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Feeling sad, hopeless, or not interested in the usual fun stuff for 2 weeks or more? You could have depression. And getting the right treatment could come down to what kind of depression you have.

General signs and symptoms of depression include:

  • feeling sad, anxious, or “empty”
  • hopelessness or pessimism
  • irritability
  • feeling guilty, worthless, or helpless
  • loss of interest or pleasure in hobbies and activities
  • lower energy
  • moving or talking more slowly
  • restlessness
  • difficulty concentrating, remembering, or making decisions
  • difficulty sleeping, early-morning awakening, or oversleeping
  • appetite or weight changes
  • thoughts of death or suicide, or suicide attempts
  • aches, pains, or digestive problems with no clear physical cause which don’t improve with treatment.
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Let’s break down what distinguishes one type of depression from another.

Harvard University’s Beverly Merz called major depression “a state where a dark mood is all-consuming and one loses interest in activities, even ones that are usually pleasurable.”

Research showed that in 2017, 17.3 million adults in the U.S. (7.1 percent) had at least one major depressive episode.

Symptoms of major depressive disorder include trouble sleeping, changes in appetite or weight, loss of energy, feelings of worthlessness, and thoughts of death or suicide.

Major depression, also known as clinical depression, is diagnosed based on symptoms (depressed mood and lack of interest in activities) lasting most of the day, every day, for more than 2 weeks.


There’s no clear single cause for depression, but several factors are believed to contribute to it, including differences in genetics, neurobiology, brain chemistry, and hormones.


Major depression is treated with psychotherapy and medication. For some people with severe depression that isn’t alleviated with psychotherapy or antidepressants, electroconvulsive therapy or transcranial magnetic stimulation may be effective.

Persistent depressive disorder (also called dysthymia) is the long-term relationship you can’t seem to get out of. While it may not be as intense as major depression, it drags on for 2 years or longer.

Persistent depression doesn’t keep you from functioning, but it does make everything kind of suck. Watch out for appetite and sleep changes, low energy, low self-esteem, or hopelessness.

Like major depression, the cause of persistent depression is not fully understood, but is probably impacted by genetics and brain chemistry. It can be diagnosed by a doctor based on a combination of physical exams (to rule out other illnesses) and psychological evaluation.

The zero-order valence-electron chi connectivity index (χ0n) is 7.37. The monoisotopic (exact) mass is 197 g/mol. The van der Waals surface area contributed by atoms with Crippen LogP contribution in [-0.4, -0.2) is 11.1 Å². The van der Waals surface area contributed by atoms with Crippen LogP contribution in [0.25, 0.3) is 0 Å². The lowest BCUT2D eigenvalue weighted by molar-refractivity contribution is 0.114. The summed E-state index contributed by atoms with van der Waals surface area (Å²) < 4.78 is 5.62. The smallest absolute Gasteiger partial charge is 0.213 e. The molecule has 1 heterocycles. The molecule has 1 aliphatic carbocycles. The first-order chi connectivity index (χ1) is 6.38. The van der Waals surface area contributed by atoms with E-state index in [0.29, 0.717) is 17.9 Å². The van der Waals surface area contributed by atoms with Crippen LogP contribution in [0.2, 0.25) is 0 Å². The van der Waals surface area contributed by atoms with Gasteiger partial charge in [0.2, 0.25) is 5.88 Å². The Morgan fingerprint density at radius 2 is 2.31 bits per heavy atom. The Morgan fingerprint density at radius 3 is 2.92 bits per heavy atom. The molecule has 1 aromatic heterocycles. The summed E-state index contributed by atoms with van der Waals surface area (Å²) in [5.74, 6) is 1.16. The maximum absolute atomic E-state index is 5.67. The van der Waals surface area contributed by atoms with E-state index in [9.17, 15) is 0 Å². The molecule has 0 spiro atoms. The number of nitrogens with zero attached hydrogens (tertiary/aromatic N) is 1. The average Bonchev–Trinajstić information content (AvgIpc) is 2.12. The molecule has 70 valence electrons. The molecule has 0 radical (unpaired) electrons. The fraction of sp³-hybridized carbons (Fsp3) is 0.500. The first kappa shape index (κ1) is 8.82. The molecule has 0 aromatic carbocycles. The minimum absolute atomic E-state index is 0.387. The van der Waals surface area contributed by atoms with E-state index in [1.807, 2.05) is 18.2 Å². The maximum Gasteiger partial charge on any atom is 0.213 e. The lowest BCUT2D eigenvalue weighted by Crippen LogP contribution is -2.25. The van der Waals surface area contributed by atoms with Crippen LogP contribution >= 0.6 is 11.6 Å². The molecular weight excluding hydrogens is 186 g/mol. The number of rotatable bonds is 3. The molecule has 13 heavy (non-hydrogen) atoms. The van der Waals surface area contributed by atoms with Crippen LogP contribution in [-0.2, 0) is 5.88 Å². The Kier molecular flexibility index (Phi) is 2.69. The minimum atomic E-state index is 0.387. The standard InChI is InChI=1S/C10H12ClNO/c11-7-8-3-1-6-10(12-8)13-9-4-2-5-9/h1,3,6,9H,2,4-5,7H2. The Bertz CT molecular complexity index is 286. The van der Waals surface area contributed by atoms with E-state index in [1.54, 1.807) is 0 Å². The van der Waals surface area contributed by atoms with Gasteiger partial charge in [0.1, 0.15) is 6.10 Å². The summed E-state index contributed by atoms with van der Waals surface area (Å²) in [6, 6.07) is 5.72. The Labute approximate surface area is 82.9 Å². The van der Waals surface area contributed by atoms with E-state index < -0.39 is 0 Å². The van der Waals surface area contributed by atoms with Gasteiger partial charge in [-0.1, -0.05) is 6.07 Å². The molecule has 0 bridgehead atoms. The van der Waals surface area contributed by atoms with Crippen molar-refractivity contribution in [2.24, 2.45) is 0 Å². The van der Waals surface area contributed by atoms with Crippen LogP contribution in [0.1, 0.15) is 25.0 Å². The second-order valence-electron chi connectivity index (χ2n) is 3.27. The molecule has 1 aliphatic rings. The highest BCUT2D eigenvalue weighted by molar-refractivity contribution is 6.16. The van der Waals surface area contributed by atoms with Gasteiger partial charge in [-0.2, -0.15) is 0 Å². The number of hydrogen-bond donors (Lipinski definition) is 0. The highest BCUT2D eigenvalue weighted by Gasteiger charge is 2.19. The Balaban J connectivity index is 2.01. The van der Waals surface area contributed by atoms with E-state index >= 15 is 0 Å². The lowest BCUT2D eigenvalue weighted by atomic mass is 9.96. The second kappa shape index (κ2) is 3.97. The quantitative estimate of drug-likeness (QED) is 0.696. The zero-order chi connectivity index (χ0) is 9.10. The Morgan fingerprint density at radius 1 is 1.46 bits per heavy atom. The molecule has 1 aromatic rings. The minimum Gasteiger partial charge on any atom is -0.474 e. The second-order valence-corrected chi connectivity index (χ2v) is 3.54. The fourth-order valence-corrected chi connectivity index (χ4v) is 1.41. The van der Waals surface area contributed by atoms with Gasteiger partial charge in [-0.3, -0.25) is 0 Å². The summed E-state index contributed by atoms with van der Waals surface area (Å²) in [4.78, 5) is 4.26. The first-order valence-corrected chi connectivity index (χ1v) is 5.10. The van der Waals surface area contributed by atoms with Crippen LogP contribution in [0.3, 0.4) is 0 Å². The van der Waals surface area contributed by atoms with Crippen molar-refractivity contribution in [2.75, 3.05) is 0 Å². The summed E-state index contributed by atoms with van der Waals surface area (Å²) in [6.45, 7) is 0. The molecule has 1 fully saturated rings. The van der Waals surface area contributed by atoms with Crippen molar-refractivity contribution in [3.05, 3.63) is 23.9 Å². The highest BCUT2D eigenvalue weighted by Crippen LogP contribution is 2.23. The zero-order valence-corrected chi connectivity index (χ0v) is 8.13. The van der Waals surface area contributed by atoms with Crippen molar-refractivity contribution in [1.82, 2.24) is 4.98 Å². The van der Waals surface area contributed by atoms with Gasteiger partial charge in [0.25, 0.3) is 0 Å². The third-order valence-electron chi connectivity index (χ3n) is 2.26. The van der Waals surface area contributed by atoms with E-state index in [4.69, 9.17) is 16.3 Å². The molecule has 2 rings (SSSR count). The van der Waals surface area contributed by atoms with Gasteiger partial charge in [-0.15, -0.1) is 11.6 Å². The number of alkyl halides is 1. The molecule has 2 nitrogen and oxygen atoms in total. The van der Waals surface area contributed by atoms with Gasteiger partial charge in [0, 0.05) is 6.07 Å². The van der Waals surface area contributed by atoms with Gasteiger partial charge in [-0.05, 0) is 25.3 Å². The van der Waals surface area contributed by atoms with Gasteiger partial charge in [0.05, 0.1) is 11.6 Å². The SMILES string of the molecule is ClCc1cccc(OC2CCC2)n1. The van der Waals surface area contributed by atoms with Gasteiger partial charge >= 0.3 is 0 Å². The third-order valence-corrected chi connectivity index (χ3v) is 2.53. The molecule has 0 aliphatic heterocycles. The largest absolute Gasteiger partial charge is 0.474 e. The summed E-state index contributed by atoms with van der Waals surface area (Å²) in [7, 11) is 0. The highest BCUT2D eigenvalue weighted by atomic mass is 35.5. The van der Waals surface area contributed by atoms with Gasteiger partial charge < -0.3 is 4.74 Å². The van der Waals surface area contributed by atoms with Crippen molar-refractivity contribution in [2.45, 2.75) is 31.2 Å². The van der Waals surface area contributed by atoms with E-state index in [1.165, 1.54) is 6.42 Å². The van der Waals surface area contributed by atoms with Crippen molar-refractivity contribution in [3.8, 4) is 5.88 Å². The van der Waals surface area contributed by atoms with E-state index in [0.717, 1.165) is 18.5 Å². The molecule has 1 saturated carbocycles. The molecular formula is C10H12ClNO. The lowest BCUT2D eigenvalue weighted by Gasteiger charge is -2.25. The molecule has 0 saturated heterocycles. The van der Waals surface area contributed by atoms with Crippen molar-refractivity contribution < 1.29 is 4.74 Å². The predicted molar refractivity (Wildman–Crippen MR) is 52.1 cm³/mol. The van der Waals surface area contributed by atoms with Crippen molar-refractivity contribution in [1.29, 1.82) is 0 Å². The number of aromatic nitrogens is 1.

According to the National Institute of Mental Health, 1.3 percent of U.S. adults experience persistent depressive disorder at some point in their lives.

People with severe depression may also experience delusions or hallucinations, a combo known as depressive psychosis.

Delusions are thoughts that are unlikely to be true, and hallucinations are seeing, hearing, feeling, smelling, or tasting things that aren’t real. Psychosis can trigger thoughts of suicide.

It isn’t clear why some people with depression develop psychosis, but it may be associated with stressful life events or trauma. Antipsychotic and antidepressant medications may be prescribed to treat depressive psychosis.

Other treatments include cognitive behavioral therapy and electroconvulsive therapy.

To be diagnosed with bipolar I disorder, a manic episode is all that’s required. For people with bipolar disorder II disorder, depression alternates with periods of high energy and risky behavior known as mania.

Mania and depression are like opposite sides of a coin, and treatment focuses on stabilizing moods. Episodes may also be “mixed,” with elements of both mania and depression.

Differences in brain structure and family history are believed to be associated with increased risk of bipolar disorder. Treatment usually requires a combination of medication (antidepressants, mood stabilizers, or atypical antipsychotics) and psychotherapy. Sometimes people are treated with electroconvulsive therapy.

Unipolar depression is like bipolar disorder without mania. The term may be used to refer to major depressive disorder or clinical depression.

What’s so out of the ordinary about atypical depression? The symptoms are pretty much the same as those of other types of depression, like feeling sad, increased appetite, and sleeping too much.

You may also feel rejected or criticized, or feel a heaviness in your arms and legs. The main difference between atypical depression and other types is that people with atypical depression may feel better for short periods in response to positive events.

Atypical depression can start earlier in life than other forms of depression and may last for longer periods of time. Risk factors are alcohol and drug use, childhood trauma, environmental stressors, and a family history of depression, bipolar disorder, or alcoholism.

Like other kinds of depression, it’s treated with both medication and therapy.

Premenstrual dysphoric disorder (PMDD) is an extreme form of premenstrual syndrome that causes severe irritability, depression, or anxiety.